Transformations: 1= levels, 2= first differences of the original series, 4 = logs of the
original series, 5= first differences of the logs of the original series. Sources: Data on
total factor productivity (series 93-98) are taken from Fernalds web site; the components of the Consumer confidence indicator (101-107) are downloaded from the web
site of the University of Michigan; series 82-89 are from Datastream; all other series
are taken from the FRED data base.
no.series
1
2
3
4
5
6
7
8
9
10
11
12
13
14
15
16
17
18
19
20
21
22
23
24
25
26
27
28
29
30
31
32
33
34
35
36
37
38
39
40

Transf.
5
5
5
5
5
5
5
5
5
5
5
5
5
5
5
5
5
5
1
5
5
5
5
5
5
5
5
5
5
5
5
5
5
5
5
5
5
5
5
5

Mnemonic
GDPC1
GNPC96
NICUR/GDPDEF
DPIC96
OUTNFB
FINSLC1
FPIC1
PRFIC1
PNFIC1
GPDIC1
PCECC96
PCNDGC96
PCDGCC96
PCESVC96
GPSAVE/GDPDEF
FGCEC1
FGEXPND/GDPDEF
FGRECPT/GDPDEF
CBIC1
EXPGSC1
IMPGSC1
CP/GDPDEF
NFCPATAX/GDPDEF
CNCF/GDPDEF
DIVIDEND/GDPDEF
HOANBS
OPHNFB
UNLPNBS
ULCNFB
WASCUR/GDPDEF
COMPNFB
COMPRNFB
GDPCTPI
GNPCTPI
GDPDEF
GNPDEF
INDPRO
IPBUSEQ
IPCONGD
IPDCONGD

Long Label
Real Gross Domestic Product
Real Gross National Product
National Income/GDPDEF
Real Disposable Personal Income
Nonfarm Business Sector: Output
Real Final Sales of Domestic Product
Real Private Fixed Investment
Real Private Residential Fixed Investment
Real Private Nonresidential Fixed Investment
Real Gross Private Domestic Investment
Real Personal Consumption Expenditures
Real Personal Consumption Expenditures: Nondurable Goods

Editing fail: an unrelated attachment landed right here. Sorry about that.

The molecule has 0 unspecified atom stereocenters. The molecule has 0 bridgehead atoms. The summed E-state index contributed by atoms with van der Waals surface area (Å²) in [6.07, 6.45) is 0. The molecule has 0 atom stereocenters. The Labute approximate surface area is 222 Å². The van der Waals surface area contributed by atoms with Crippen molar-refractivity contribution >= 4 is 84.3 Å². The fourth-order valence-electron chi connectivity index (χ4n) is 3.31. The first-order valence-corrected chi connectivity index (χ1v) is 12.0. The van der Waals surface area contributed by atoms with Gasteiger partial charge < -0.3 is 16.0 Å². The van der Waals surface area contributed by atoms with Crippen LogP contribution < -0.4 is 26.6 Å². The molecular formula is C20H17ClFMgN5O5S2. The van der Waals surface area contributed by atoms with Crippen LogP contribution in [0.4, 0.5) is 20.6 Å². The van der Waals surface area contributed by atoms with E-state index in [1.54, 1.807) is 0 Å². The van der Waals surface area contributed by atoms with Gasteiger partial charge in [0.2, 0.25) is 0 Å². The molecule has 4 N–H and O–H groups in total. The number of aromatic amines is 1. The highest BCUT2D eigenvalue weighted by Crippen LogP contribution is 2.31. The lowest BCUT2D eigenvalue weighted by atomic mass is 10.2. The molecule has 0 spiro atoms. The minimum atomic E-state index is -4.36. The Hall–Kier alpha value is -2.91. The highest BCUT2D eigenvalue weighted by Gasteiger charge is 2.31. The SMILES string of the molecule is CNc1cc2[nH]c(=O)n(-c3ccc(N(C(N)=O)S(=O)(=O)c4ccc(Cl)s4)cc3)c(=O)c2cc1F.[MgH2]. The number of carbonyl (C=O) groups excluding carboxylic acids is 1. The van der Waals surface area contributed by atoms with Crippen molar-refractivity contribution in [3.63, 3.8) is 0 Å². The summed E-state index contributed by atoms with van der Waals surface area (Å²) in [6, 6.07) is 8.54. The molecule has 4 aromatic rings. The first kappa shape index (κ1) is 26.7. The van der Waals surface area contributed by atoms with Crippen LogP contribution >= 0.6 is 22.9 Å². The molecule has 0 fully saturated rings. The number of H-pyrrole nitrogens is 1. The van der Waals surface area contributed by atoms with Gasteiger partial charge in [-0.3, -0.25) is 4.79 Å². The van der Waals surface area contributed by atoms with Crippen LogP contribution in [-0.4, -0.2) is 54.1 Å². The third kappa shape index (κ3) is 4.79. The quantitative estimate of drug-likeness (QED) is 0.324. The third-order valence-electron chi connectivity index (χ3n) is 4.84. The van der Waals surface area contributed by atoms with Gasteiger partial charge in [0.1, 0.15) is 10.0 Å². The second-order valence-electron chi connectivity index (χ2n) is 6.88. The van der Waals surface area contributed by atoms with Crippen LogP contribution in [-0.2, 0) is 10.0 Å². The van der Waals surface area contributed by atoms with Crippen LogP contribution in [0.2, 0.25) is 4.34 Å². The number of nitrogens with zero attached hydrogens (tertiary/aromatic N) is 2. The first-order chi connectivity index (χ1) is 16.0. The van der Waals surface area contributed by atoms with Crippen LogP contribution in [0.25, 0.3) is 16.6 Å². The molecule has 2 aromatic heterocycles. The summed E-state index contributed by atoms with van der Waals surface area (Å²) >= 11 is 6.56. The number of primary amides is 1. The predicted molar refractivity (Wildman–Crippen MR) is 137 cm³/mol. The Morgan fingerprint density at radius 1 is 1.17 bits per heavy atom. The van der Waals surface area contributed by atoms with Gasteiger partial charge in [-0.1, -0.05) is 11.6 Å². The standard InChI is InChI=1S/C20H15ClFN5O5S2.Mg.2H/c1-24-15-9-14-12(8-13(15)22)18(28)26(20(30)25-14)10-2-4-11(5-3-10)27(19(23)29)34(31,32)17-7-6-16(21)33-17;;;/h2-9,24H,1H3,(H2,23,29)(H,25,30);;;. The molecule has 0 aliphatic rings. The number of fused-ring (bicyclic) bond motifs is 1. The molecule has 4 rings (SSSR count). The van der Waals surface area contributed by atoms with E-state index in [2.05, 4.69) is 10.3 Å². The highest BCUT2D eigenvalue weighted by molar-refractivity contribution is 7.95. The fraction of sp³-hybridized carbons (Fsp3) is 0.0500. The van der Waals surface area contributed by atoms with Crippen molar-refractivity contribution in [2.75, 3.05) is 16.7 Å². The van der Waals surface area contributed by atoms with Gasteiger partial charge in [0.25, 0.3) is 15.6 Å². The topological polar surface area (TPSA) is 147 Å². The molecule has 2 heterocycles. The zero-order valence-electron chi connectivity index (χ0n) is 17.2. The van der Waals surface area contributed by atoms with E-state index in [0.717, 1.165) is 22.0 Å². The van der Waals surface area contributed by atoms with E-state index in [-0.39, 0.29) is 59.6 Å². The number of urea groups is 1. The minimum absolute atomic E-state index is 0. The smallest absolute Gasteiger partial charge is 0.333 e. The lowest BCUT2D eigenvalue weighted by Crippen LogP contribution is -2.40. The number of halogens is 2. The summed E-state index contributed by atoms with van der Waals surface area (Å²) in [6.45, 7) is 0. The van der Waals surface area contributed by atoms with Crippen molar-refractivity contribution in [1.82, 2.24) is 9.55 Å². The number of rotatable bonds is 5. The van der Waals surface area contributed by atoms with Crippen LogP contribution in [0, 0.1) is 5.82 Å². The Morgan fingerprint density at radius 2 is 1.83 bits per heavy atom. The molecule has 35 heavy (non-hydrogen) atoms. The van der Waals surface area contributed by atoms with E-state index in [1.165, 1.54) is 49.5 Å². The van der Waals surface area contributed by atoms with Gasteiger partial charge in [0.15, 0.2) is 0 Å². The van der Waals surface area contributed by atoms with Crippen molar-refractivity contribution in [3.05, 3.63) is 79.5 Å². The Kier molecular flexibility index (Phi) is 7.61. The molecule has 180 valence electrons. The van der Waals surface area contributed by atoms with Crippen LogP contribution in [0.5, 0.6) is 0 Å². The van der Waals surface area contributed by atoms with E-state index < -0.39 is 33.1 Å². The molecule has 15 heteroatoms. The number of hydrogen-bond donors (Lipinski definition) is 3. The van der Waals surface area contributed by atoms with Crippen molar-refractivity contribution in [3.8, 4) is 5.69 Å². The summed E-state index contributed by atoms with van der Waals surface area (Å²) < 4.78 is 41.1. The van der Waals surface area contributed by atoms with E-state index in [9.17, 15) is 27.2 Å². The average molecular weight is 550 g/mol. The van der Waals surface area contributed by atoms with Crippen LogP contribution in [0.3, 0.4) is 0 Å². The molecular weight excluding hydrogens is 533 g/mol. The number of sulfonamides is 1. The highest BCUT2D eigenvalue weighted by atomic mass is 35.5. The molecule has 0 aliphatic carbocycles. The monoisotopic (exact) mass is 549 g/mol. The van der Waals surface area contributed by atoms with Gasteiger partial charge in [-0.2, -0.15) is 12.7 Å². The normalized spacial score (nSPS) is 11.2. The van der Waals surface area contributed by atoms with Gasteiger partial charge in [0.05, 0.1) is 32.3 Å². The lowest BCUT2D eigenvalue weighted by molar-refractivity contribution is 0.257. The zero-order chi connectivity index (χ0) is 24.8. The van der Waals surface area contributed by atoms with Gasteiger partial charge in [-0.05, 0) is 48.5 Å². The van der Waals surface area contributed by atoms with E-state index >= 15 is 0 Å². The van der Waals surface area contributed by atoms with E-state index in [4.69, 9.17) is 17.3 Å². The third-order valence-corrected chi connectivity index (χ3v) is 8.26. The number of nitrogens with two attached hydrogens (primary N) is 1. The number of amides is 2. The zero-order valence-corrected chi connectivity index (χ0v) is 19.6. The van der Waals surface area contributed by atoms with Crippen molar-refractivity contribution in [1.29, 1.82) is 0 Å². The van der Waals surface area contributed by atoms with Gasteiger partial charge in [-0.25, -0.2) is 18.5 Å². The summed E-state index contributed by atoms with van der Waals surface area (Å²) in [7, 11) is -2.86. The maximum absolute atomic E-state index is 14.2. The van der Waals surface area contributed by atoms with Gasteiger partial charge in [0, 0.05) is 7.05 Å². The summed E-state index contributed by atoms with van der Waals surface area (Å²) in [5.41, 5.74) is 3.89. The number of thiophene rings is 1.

Real Personal Consumption Expenditures: Durable Goods
Real Personal Consumption Expenditures: Services
Gross Private Saving/GDP Deflator
Real Federal Consumption Expenditures & Gross Investment
Federal Government: Current Expenditures/ GDP deflator
Federal Government Current Receipts/ GDP deflator
Real Change in Private Inventories
Real Exports of Goods & Services
Real Imports of Goods & Services
Corporate Profits After Tax/GDP deflator
Nonfinancial Corporate Business: Profits After Tax/GDP deflator
Corporate Net Cash Flow/GDP deflator
Net Corporate Dividends/GDP deflator
Nonfarm Business Sector: Hours of All Persons
Nonfarm Business Sector: Output Per Hour of All Persons
Nonfarm Business Sector: Unit Nonlabor Payments
Nonfarm Business Sector: Unit Labor Cost
Compensation of Employees: Wages & Salary Accruals/GDP deflator
Nonfarm Business Sector: Compensation Per Hour
Nonfarm Business Sector: Real Compensation Per Hour
Gross Domestic Product: Chain-type Price Index
Gross National Product: Chain-type Price Index
Gross Domestic Product: Implicit Price Deflator